After dinner I had to attend another one on one session with another therapist. This time instead of the older European sounding doctor who struck me as gruff and dismissive I met with a doctor who was probably in her early fifties, with big brown eyes and a gentle, lyrical voice. She stared deeply at me when she talked and, I’m not sure if she even took notes (though she must have). She was hypnotic as she asked about me. About my family. About school. About my friends. She asked whether I was a believer. I told her I was raised Presbyterian and went to church on Christmas and Easter, maybe a few other times each year.

She told me that the reason she asked was because she was a believer, that she had grown up in Pakistan and that her faith was critical to her as she came to America as an immigrant. She talked about the prayers in Islam, how the regularity and ritual of prayer gave her an anchor in her life when she was feeling sad, or angry or lonely. She said she wondered if I was a believer because she finds that for many people, no matter whether they are Muslim or Presbyterian, the rituals and comforts of belief can be an anchor for us when we feel as though we were adrift. Then she told me that the other things she had asked me about, my family, my friends and my routine at school could also be anchors. We talked about the steadying influence of family and friends. I told her that I wanted to go home with my father. She smiled. “I’ll see what I can do.”

The following morning I met with the first doctor again. He was looking at what must have been her notes from the previous evening’s session. He looked up and over his glasses at me. “You can leave today. At noon. I will have the hospital pharmacy prepare medication for the next thirty days. We will talk about a treatment plan going forward.”

My dad showed up with a clean change of clothes for me as we got ready to leave. We met with the older doctor again. He explained that I should go to our family doctor soon after going home. That I should make an appointment with my father’s friend who was a therapist. He shook and hands with us.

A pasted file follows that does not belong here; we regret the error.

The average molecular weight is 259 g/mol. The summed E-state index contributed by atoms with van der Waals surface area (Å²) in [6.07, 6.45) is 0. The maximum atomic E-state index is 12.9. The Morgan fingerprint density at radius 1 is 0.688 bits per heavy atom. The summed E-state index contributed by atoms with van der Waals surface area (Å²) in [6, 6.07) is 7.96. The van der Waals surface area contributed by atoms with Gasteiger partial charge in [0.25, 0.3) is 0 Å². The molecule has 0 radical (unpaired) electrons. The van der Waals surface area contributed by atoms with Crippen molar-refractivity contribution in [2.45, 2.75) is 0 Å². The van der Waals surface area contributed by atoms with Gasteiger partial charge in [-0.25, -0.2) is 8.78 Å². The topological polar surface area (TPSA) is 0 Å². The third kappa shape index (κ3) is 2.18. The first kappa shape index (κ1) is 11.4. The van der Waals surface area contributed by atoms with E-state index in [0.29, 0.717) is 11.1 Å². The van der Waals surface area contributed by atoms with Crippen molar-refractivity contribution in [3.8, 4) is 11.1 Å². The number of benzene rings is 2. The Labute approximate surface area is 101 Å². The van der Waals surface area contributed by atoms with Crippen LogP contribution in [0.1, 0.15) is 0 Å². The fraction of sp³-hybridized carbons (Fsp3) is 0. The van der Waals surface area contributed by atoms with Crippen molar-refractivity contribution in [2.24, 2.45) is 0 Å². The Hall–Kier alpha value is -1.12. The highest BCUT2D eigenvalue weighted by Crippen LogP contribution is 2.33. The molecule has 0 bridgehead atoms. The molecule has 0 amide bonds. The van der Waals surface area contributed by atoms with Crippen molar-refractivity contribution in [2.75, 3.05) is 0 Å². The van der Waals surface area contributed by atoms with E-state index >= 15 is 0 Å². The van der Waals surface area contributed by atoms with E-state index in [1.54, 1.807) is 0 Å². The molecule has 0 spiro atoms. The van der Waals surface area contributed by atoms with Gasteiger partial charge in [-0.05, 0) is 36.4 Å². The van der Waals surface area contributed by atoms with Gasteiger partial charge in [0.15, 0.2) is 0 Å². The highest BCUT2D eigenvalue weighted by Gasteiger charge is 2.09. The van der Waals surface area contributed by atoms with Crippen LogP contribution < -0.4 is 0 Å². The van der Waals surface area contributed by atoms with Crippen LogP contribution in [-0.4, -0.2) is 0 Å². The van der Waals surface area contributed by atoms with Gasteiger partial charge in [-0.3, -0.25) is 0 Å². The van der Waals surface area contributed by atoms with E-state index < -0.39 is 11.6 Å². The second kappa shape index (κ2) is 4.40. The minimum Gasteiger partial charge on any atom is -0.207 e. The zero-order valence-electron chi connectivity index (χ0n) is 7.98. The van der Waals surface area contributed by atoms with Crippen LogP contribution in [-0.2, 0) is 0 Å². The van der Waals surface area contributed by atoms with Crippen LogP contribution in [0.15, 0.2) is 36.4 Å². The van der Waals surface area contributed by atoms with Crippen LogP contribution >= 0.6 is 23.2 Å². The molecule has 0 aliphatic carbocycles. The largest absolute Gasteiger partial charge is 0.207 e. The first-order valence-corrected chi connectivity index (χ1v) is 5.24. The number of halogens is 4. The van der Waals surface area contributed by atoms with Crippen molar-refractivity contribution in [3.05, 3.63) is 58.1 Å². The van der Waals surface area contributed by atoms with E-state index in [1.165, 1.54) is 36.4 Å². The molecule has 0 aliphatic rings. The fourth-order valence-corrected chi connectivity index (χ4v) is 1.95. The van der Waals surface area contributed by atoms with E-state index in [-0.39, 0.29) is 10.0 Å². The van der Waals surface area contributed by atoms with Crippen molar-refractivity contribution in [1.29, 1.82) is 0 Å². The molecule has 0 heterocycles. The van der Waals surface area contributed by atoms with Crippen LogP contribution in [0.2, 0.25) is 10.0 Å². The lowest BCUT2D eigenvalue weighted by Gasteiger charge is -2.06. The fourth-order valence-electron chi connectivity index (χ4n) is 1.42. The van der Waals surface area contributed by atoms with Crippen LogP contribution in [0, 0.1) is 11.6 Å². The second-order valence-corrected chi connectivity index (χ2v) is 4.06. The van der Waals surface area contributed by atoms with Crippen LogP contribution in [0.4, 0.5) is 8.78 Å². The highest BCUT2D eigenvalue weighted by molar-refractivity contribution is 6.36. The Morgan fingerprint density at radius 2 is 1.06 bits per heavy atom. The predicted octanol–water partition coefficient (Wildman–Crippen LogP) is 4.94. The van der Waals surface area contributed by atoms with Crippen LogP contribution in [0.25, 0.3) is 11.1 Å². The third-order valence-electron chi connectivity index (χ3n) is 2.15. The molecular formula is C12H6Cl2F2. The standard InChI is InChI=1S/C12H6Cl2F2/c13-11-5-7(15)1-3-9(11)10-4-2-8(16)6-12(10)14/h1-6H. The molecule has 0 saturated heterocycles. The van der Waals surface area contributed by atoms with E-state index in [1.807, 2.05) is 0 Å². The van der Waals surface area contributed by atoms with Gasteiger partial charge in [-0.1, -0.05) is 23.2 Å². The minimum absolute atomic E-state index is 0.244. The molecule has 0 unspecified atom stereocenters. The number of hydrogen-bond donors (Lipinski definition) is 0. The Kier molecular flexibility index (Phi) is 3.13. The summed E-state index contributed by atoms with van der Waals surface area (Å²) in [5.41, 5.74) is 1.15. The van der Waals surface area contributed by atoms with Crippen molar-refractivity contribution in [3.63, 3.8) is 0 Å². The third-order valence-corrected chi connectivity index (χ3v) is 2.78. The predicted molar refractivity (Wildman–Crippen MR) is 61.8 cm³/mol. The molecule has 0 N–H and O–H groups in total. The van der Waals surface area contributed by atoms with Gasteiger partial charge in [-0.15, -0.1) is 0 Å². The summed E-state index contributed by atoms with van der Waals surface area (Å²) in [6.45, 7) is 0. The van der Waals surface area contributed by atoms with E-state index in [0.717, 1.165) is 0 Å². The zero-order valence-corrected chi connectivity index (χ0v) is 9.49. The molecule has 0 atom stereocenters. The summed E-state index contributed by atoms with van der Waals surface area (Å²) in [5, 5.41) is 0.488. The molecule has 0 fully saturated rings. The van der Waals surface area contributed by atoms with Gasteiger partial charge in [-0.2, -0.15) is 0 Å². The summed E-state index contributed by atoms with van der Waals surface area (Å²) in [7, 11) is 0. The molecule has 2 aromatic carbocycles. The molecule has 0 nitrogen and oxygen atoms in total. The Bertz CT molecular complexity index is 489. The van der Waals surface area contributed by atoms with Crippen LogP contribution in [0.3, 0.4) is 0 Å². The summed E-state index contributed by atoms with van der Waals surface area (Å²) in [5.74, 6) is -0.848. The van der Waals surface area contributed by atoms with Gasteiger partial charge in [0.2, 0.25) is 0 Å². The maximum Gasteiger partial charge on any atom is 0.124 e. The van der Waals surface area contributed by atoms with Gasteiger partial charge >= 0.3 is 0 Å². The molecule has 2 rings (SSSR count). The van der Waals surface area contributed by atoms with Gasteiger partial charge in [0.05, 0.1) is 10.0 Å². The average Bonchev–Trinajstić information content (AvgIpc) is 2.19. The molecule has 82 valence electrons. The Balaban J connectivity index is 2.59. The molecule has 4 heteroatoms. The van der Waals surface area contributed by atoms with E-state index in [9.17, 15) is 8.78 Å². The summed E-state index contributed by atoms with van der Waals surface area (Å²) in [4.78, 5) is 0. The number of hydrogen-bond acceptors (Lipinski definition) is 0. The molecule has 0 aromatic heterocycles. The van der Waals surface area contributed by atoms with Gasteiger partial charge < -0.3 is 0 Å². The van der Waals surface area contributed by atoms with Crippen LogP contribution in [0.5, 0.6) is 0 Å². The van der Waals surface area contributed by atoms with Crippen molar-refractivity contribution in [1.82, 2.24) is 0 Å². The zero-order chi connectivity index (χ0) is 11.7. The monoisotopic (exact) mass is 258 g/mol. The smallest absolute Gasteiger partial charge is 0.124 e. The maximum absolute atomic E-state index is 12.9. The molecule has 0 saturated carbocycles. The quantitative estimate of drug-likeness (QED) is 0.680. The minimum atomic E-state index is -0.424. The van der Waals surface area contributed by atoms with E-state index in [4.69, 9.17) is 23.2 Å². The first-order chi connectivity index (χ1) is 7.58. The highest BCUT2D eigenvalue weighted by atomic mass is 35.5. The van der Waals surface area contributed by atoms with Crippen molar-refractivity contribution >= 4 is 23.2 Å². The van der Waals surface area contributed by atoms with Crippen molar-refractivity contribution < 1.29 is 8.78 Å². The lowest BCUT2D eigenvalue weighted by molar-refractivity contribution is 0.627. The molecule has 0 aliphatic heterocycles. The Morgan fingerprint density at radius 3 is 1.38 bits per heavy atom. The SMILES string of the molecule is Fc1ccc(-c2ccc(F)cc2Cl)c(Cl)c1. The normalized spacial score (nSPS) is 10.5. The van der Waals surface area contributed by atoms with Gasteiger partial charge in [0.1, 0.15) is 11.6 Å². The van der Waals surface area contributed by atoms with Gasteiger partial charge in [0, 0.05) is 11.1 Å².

I wanted to say goodbye to the people I had met – my roommate, the young woman and the older man. I was told they were in group therapy. As we left the hospital I breathed in the cold frigid December air and looked back at the building. There were Christmas decorations in the hospital windows. Christmas was about a week and half away, then, a week later, New Year’s. A chance to start over?

tiny-baby-plant-concept_f1vU_yFdI made it through that first crisis, but it wouldn’t be my last. I’ve written about those here on the blog. Eventually after a few months I started drinking again. It wasn’t long after that before I stopped my medications and stopped seeing the therapist I’d been referred to by the University (one of the conditions of coming back for the second semester). I’ve had my share of troubles since that first time. But, there were some important seeds planted in those 72 hours. Today some of those lessons are bearing fruit in my recovery.

3 thoughts on “Looking back on my first mental health crisis

  1. I really enjoyed reading this account of your experience. I went through something similar several years ago in a psychiatric hospital and then a few months ago in the ER from a suicide attempt. It’s such a scary, enlightening, and weird experience. Some things about my stay in the psychiatric hospital made me angry and still do, but some things were really helpful and necessary. I relate to when you say that “Depression tricks you and lies to you and makes you question even the most basic and fundamental of things, like the love a father has for a son.” And “I was so scared of letting people know how out of control things were.” Thank you for sharing this.

    Liked by 1 person

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Erased, but not forgotten. A frenetic account of memories, events, and ruminations.